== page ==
“We have to do more to build back better, improve manufacturing, get Americans back to work, and lay the foundation for shared growth and prosperity,” Secretary Raimondo told a House subcommittee.
Commerce Secretary Gina Raimondo appeared before a House subcommittee on Tuesday, presenting her agency’s 2022 Fiscal Year Budget and fielding questions dealing with everything from specifics about funding for President Biden’s American Jobs Plan, to support for the semiconductor industry, to supply chain issues and solutions.
“The Department of Commerce has one overarching goal and that is to help the American economy grow,” said Rep. Frank Pallone (D-N.J.) during his opening remarks. “In order to meet that goal, we must ensure that the U.S. has a vibrant and thriving industrial base – a base capable of developing the technologies and manufacturing of products essential for economic development and prosperity.”
Tuesday’s House Subcommittee on Consumer Protection and Commerce hearing with Raimondo offered reassurance that there is bipartisan support to do precisely that: help the American economy grow through manufacturing.
“Certainly, protecting American technological and economic leadership is crucial as we focus on beating China and winning the future,” said Ranking Member Cathy McMorris Rodgers (R-Wash.).
After working through the details of the Department of Commerce’s 2022 Fiscal Year Budget, which includes $11.5 billion for the department, a 29 percent increase from last year, Raimondo delved into her argument for how increased funding would translate into meaningful change for everyday Americans.
Large portions of the budget are aimed at reviving American supply chains and bringing manufacturing jobs home, Raimondo said. This includes funding for the National Institute of Standards and Technology (NIST), and, more specifically, the Manufacturing Extension Partnership Program (MEP). MEP, a national public-private partnership program, has been extremely helpful in the past at helping manufacturers create jobs, save money and increase profits.
Key to the budget’s success, explained Raimondo, are partnerships like those supported by MEP. Building back better will require all levels of government as well as the private and public sector to work together.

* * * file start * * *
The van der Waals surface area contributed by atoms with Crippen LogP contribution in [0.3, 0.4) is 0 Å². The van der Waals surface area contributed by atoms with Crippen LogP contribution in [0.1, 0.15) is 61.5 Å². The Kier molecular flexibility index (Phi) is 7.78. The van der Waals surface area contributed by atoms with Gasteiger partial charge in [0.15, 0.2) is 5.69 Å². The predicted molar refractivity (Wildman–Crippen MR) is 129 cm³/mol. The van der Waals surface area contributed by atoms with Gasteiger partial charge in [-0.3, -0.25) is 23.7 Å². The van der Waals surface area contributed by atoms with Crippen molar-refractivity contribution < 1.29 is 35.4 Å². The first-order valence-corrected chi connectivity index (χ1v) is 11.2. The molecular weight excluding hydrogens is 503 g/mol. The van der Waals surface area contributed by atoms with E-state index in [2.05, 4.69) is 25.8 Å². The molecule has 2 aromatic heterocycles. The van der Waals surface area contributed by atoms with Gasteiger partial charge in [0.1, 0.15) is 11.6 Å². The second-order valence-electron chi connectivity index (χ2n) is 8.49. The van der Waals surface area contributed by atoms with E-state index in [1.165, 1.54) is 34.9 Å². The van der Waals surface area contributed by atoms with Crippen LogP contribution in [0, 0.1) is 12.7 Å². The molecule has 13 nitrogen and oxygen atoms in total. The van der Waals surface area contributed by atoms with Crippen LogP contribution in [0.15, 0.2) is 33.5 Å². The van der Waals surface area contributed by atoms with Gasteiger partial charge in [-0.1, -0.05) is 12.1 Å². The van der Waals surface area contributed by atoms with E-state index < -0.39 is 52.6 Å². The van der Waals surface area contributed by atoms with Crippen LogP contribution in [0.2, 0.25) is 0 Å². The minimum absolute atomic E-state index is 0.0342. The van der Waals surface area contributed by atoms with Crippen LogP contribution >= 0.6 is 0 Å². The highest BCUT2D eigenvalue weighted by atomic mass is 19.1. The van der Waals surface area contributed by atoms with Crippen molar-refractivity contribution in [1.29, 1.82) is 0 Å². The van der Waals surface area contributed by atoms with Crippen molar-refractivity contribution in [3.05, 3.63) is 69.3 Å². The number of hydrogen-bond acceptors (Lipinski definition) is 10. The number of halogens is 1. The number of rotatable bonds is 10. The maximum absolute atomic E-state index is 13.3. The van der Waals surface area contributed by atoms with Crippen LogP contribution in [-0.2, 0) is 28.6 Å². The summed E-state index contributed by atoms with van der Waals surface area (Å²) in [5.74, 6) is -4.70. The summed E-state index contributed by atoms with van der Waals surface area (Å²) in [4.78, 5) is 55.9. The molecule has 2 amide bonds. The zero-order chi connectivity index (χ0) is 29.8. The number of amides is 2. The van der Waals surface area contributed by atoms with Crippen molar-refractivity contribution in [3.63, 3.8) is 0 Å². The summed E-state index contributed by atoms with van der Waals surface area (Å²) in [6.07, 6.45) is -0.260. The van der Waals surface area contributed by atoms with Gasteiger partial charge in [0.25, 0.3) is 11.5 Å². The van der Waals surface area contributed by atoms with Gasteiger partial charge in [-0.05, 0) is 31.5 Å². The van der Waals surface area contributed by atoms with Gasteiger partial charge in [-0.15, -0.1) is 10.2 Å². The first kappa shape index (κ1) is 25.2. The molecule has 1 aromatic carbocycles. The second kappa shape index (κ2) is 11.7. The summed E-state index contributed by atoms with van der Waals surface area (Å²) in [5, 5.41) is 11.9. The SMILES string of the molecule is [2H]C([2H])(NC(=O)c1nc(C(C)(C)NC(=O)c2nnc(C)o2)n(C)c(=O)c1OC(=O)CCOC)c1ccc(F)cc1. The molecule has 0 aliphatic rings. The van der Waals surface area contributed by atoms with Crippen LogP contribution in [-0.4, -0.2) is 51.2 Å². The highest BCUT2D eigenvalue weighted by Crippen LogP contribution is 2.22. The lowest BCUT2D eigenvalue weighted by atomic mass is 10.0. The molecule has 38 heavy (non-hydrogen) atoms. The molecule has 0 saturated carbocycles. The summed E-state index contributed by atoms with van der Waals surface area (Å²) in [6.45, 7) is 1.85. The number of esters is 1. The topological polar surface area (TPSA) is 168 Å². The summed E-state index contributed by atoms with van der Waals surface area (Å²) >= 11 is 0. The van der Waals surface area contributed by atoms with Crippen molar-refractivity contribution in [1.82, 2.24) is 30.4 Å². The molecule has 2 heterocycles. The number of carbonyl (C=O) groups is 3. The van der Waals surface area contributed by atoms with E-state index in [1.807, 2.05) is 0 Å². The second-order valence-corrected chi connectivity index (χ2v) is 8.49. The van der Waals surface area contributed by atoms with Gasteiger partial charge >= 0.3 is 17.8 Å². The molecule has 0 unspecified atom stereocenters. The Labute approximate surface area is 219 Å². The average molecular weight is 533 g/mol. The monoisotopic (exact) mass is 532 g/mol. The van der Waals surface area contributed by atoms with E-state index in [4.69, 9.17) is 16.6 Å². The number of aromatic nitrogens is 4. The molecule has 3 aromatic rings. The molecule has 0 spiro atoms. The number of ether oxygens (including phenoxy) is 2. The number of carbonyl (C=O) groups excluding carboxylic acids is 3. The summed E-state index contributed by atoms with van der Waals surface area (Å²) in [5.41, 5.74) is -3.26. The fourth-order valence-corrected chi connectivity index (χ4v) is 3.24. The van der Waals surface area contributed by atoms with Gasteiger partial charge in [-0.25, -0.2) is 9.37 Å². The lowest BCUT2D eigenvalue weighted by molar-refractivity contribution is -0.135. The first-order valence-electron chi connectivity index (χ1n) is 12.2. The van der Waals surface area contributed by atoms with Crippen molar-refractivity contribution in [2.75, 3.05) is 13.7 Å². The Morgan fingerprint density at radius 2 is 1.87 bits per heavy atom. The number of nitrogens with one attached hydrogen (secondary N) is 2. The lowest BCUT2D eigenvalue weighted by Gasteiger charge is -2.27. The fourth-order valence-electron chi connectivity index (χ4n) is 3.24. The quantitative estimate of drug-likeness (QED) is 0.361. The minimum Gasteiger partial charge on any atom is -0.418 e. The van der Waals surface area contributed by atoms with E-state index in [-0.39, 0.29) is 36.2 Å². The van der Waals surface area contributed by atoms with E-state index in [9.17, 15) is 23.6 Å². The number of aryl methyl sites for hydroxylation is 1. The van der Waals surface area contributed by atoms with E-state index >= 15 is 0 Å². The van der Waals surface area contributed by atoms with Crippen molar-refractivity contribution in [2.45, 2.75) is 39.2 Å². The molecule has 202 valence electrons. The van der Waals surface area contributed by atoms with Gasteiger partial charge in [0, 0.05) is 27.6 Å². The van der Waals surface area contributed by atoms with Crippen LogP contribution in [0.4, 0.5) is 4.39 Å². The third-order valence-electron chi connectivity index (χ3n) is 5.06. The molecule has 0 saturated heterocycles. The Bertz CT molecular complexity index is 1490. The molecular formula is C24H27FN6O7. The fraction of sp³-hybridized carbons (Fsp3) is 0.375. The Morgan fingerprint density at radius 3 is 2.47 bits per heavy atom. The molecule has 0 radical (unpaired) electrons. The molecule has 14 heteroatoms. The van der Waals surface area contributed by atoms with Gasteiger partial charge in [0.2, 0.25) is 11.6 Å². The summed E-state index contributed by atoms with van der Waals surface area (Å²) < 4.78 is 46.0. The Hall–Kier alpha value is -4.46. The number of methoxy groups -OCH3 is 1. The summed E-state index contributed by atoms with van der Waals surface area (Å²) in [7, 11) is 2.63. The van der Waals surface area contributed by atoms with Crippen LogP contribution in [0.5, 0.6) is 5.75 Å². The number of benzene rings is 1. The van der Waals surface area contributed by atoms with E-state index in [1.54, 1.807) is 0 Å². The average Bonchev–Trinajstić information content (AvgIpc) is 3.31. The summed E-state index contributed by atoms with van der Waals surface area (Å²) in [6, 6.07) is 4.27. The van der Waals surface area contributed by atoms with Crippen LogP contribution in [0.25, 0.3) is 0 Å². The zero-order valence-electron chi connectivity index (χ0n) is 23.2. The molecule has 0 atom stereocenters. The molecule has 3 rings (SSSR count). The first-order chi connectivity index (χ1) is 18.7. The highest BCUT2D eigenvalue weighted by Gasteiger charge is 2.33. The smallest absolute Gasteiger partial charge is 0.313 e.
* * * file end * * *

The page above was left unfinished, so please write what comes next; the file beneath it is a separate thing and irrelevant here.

“We have to do more to build back better, improve manufacturing, get Americans back to work, and lay the foundation for shared growth and prosperity,” Raimondo said. “President Biden’s budget request puts forward investments designed to do just that.”
Raimondo’s testimony was met with support from both sides of the aisle.
“This discussion today is all about the American people. It’s about security for the American people. It’s about jobs for today and tomorrow for our children and grandchildren and people trying to provide for their families today,” said said Rep. Tony Cárdenas (D-Calif.). “This discussion…is probably the least partisan dialogue I’ve seen in the eight years that I’ve been in Congress.”
Cárdenas was right. Nearly every member of the subcommittee agreed that something must be done about American manufacturing, and that Biden’s American Jobs Plan offers serious solutions.
Of course, it is hard to disagree when looking at some of the statistics behind our current position. Over the past 20 years, so much American manufacturing has been offshored that the U.S. now only produces 12% of the global supply of semiconductors, which is down from the 37% we used to supply.
Meanwhile, more than 5 million manufacturing jobs have been lost between 2000 and 2015.
The effects of these losses were only further exaggerated by the COVID-19 crisis, as noted by Subcommittee Chairwoman Jan Schakowsky (D-Ill.).
“The COVID-19 crisis laid bare our uneven manufacturing policies over the last 40 years,” Schakowsky said. “Policies that, overall, have made American families poorer and left our country flat-footed in the early days of the pandemic.”
Another thing the COVID-19 crisis revealed was America’s overreliance on foreign supply chains – particularly those based in China. There, low labor standards and unfair trade practices undercut American manufacturers. Moving forward, Raimondo stressed that the U.S. needs to throw all of the support it can behind our manufacturing sector to compete.
Looking just at semiconductor capacities, China alone has invested $200 billion dollars over the next 5 years. “We’re proposing $50 [billion],” Raimondo said. “And I think we need every bit of it, and then some.”
Luckily, there has been some recent moves to provide American manufacturers with some support. On Tuesday, the Senate overwhelmingly passed legislation designed to help the U.S. compete with China, and the Biden Administration released a plan to shore-up American supply chains.
“We need to put our money where our mouth is and invest in the American people so we can upgrade our infrastructure, our manufacturing capacity, and build back better – and our constituents are ready,” said Rep. Soto Darren (D-Fla.).
If Raimondo’s testimony proved anything, it is that American manufacturers have Congress’ attention. Now it’s time to get to work.
“The bad news is, we’ve fallen behind,” Raimondo said. “The good news is, if we catch up now, it can create a lot of good jobs for Americans.”